Syndicated Euro Credits

History of Syndicated Euro Credits Syndicated Euro Credits are in existence since the late 1960s. The first syndicate was organized by Bankers Trust in an effort to arrange a large credit for Austria. During the early seventies, Euromarkets saw the demand for Euro credits increasing from non-traditional and hitherto untested borrowers. The period after first oil crisis was marked by a boom phase. To cope with the increasing demand for funds, lenders expanded their business without undertaking due credit appraisal of their clients or the countries thus financed. Further, the European banks had short-term deposits while bulk of borrowers required long-term deposits. These landings were at fixed rates thus exposing these banks to interest rate risks. The banks evolved the concept of lending funds for medium longterm i.e. 7-15 years on a variable interest rate basis linked to the Interbank Rate (LIBOR). Revision of rates would take place every 3-6Continue reading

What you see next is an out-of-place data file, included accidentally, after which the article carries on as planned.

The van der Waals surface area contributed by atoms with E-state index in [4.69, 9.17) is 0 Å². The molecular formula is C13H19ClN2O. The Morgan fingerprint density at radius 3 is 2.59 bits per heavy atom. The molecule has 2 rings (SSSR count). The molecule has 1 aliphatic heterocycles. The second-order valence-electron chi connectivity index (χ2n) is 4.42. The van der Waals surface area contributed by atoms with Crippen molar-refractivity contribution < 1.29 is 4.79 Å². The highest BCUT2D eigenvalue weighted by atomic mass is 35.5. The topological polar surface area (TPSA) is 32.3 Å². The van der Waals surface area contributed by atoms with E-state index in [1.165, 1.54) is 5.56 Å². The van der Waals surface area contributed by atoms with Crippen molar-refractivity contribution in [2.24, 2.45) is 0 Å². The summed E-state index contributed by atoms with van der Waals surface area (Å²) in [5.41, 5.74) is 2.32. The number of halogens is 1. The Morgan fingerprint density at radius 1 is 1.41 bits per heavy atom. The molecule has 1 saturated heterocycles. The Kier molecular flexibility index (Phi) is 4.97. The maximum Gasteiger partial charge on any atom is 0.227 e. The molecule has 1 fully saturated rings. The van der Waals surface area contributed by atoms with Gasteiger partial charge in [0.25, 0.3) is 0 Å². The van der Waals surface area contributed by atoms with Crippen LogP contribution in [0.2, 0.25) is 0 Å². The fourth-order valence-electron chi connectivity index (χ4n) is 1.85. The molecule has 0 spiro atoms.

Regional Economic Integration

Regional Economic Integration means agreements between groups of countries in a geographic region to reduce and ultimately remove tariff and non-tariff barriers for the free flow of goods, services and factors of production between each other. GATT and WTO are the biggest association of more than 140 member countries, which strive to reduce the barriers. However, more than regional, WTO has a global perspective. By entering into regional agreements, groups of countries aim to reduce trade barriers more rapidly than can be achieved under WTO. While there have been decreases in the global barriers to trade and investment, the greatest progress had been made on a regional basis. There are many examples in the current popular push on the European Union (EU) and the effects the EU have on a particular business or industry that illustrates this point. Perhaps the best example of the benefits of economic integration and politicalContinue reading

Drivers of Globalization